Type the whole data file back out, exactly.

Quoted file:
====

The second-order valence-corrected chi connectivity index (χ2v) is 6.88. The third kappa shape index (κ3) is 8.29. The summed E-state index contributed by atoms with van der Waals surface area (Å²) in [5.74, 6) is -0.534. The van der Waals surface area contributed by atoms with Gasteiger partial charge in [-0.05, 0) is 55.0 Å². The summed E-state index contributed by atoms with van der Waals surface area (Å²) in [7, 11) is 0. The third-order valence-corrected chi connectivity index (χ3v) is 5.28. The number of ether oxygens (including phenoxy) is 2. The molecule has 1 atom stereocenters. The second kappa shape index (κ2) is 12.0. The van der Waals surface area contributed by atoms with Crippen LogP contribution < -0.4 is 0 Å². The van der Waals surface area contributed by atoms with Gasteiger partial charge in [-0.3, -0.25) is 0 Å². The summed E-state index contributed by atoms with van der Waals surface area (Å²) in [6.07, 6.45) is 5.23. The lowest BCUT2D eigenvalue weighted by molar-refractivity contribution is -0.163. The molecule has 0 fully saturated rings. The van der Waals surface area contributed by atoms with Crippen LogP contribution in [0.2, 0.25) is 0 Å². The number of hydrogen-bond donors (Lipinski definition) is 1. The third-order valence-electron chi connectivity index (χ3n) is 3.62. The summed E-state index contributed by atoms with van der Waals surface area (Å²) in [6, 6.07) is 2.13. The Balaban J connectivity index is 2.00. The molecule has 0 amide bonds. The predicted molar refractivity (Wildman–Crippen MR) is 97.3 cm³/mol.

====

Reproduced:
The second-order valence-corrected chi connectivity index (χ2v) is 6.88. The third kappa shape index (κ3) is 8.29. The summed E-state index contributed by atoms with van der Waals surface area (Å²) in [5.74, 6) is -0.534. The van der Waals surface area contributed by atoms with Gasteiger partial charge in [-0.05, 0) is 55.0 Å². The summed E-state index contributed by atoms with van der Waals surface area (Å²) in [7, 11) is 0. The third-order valence-corrected chi connectivity index (χ3v) is 5.28. The number of ether oxygens (including phenoxy) is 2. The molecule has 1 atom stereocenters. The second kappa shape index (κ2) is 12.0. The van der Waals surface area contributed by atoms with Crippen LogP contribution < -0.4 is 0 Å². The van der Waals surface area contributed by atoms with Gasteiger partial charge in [-0.3, -0.25) is 0 Å². The summed E-state index contributed by atoms with van der Waals surface area (Å²) in [6.07, 6.45) is 5.23. The lowest BCUT2D eigenvalue weighted by molar-refractivity contribution is -0.163. The molecule has 0 fully saturated rings. The van der Waals surface area contributed by atoms with Crippen LogP contribution in [0.2, 0.25) is 0 Å². The number of hydrogen-bond donors (Lipinski definition) is 1. The third-order valence-electron chi connectivity index (χ3n) is 3.62. The summed E-state index contributed by atoms with van der Waals surface area (Å²) in [6, 6.07) is 2.13. The Balaban J connectivity index is 2.00. The molecule has 0 amide bonds. The predicted molar refractivity (Wildman–Crippen MR) is 97.3 cm³/mol.